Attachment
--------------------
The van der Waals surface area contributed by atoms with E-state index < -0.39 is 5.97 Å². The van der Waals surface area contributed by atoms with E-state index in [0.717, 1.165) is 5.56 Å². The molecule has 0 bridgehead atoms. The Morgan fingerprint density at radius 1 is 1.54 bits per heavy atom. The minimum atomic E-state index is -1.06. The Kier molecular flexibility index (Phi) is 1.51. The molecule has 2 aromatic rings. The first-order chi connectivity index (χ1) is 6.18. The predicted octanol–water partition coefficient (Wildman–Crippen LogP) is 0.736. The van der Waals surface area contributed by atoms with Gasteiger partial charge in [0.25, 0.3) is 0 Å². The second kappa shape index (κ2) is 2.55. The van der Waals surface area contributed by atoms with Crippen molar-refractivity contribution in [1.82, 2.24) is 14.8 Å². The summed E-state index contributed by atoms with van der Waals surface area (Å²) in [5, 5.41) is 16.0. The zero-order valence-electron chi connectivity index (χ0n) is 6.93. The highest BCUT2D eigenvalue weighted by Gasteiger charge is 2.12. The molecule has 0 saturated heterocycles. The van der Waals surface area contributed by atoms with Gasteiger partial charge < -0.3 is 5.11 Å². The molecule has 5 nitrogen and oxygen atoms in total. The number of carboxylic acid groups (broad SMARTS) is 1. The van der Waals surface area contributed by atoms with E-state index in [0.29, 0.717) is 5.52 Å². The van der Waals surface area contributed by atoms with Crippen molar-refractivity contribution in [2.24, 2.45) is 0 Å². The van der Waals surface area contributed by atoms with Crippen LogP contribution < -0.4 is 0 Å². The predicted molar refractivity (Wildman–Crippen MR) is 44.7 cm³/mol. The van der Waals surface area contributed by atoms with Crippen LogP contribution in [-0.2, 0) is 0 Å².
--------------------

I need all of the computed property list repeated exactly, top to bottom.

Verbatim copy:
The van der Waals surface area contributed by atoms with E-state index < -0.39 is 5.97 Å². The van der Waals surface area contributed by atoms with E-state index in [0.717, 1.165) is 5.56 Å². The molecule has 0 bridgehead atoms. The Morgan fingerprint density at radius 1 is 1.54 bits per heavy atom. The minimum atomic E-state index is -1.06. The Kier molecular flexibility index (Phi) is 1.51. The molecule has 2 aromatic rings. The first-order chi connectivity index (χ1) is 6.18. The predicted octanol–water partition coefficient (Wildman–Crippen LogP) is 0.736. The van der Waals surface area contributed by atoms with Gasteiger partial charge in [0.25, 0.3) is 0 Å². The second kappa shape index (κ2) is 2.55. The van der Waals surface area contributed by atoms with Crippen molar-refractivity contribution in [1.82, 2.24) is 14.8 Å². The summed E-state index contributed by atoms with van der Waals surface area (Å²) in [5, 5.41) is 16.0. The zero-order valence-electron chi connectivity index (χ0n) is 6.93. The highest BCUT2D eigenvalue weighted by Gasteiger charge is 2.12. The molecule has 0 saturated heterocycles. The van der Waals surface area contributed by atoms with Gasteiger partial charge < -0.3 is 5.11 Å². The molecule has 5 nitrogen and oxygen atoms in total. The number of carboxylic acid groups (broad SMARTS) is 1. The van der Waals surface area contributed by atoms with E-state index in [0.29, 0.717) is 5.52 Å². The van der Waals surface area contributed by atoms with Crippen molar-refractivity contribution in [2.24, 2.45) is 0 Å². The van der Waals surface area contributed by atoms with Crippen LogP contribution < -0.4 is 0 Å². The predicted molar refractivity (Wildman–Crippen MR) is 44.7 cm³/mol. The van der Waals surface area contributed by atoms with Crippen LogP contribution in [-0.2, 0) is 0 Å².